In Iraq's Babylon, age-old building techniques heal climate scars


Nazih Osseiran


What’s the context?

As climate change erodes Iraq's ancient monuments, age-old techniques are helping repair the damage

  • Climate change raises salt levels around ancient Babylon
  • Salinity corrodes ruins of humanity's oldest monuments
  • Archaeologist laments lack of government funding

At the temple of Ninmakh, the Sumerian mother goddess, Iraqi archaeologists are using 7,000-year-old techniques to protect the monument, and the rest of the ancient city of Babylon, from salt seeping into its heart and destroying it from within.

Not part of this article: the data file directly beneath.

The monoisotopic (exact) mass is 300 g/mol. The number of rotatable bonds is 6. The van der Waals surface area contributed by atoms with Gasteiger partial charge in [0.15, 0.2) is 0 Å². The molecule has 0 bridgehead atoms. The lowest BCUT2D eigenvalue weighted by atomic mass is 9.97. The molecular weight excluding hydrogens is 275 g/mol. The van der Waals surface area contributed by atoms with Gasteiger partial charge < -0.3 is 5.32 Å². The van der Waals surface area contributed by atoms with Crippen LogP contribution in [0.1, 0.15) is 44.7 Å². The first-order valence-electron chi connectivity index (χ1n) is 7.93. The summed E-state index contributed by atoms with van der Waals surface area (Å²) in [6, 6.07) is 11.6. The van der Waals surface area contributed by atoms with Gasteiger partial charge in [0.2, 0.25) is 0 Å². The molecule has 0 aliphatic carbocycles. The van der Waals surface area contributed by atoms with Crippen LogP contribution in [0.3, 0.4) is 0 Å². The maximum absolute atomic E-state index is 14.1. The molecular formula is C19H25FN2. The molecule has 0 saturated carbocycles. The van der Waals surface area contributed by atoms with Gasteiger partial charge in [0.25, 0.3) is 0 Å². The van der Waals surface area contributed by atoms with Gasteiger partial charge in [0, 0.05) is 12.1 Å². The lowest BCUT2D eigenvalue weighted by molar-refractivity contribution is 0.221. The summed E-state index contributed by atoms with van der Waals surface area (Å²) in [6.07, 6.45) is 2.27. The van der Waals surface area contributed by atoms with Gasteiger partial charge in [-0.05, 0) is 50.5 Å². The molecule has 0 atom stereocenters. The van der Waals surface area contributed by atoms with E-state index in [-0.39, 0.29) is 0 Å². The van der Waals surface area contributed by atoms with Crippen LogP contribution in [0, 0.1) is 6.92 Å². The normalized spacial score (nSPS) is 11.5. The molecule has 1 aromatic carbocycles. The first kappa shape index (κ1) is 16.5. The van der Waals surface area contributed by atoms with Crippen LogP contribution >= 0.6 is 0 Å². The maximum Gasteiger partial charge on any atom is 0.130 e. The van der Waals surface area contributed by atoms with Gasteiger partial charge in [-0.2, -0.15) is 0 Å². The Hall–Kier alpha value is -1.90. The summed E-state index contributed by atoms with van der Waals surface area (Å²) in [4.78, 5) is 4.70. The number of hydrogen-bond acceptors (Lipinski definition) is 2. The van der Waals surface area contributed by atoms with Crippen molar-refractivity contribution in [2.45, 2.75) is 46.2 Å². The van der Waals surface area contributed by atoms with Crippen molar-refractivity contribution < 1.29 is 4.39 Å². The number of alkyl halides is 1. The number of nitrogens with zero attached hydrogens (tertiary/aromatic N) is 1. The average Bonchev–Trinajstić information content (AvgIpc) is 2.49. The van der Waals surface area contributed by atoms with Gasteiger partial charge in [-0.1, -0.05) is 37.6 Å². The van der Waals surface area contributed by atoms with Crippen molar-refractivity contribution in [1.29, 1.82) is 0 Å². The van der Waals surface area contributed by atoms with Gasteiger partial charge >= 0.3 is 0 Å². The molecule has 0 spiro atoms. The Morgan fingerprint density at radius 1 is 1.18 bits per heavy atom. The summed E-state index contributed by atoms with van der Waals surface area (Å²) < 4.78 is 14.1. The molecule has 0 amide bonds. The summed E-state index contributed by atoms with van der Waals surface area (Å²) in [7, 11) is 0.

Problems such as salt intrusion, extreme temperatures, flooding and soil erosion linked in part to climate change are threatening heritage sites in Iraq and around the world, from indigenous rock art in Australia to Bangladesh's 15th century "Mosque City".


That accelerated the erosion of the mudbricks and the numerous engravings that once adorned the walls next to the Ishtar Gate, a colossal structure that towered over Babylon's main thoroughfare.


Many of Iraq's other ancient sites are also feeling the effects of worsening drought.


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